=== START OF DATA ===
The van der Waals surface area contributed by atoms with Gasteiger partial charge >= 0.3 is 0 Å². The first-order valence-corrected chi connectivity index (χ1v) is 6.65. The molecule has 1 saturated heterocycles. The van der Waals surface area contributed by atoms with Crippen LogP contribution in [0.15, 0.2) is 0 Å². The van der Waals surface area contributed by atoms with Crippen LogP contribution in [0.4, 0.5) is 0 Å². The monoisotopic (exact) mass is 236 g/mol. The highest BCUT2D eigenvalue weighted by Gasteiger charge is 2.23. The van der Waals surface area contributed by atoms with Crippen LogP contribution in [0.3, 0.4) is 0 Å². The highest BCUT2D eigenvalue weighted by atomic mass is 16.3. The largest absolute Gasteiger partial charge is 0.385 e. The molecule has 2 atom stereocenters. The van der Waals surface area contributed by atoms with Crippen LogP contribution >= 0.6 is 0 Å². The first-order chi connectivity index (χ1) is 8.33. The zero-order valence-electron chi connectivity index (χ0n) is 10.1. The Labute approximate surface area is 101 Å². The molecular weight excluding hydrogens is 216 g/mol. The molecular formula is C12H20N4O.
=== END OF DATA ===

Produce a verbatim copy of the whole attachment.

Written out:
The van der Waals surface area contributed by atoms with Gasteiger partial charge >= 0.3 is 0 Å². The first-order valence-corrected chi connectivity index (χ1v) is 6.65. The molecule has 1 saturated heterocycles. The van der Waals surface area contributed by atoms with Crippen LogP contribution in [0.15, 0.2) is 0 Å². The van der Waals surface area contributed by atoms with Crippen LogP contribution in [0.4, 0.5) is 0 Å². The monoisotopic (exact) mass is 236 g/mol. The highest BCUT2D eigenvalue weighted by Gasteiger charge is 2.23. The van der Waals surface area contributed by atoms with Crippen LogP contribution in [0.3, 0.4) is 0 Å². The highest BCUT2D eigenvalue weighted by atomic mass is 16.3. The largest absolute Gasteiger partial charge is 0.385 e. The molecule has 2 atom stereocenters. The van der Waals surface area contributed by atoms with Crippen LogP contribution >= 0.6 is 0 Å². The first-order chi connectivity index (χ1) is 8.33. The zero-order valence-electron chi connectivity index (χ0n) is 10.1. The Labute approximate surface area is 101 Å². The molecular weight excluding hydrogens is 216 g/mol. The molecular formula is C12H20N4O.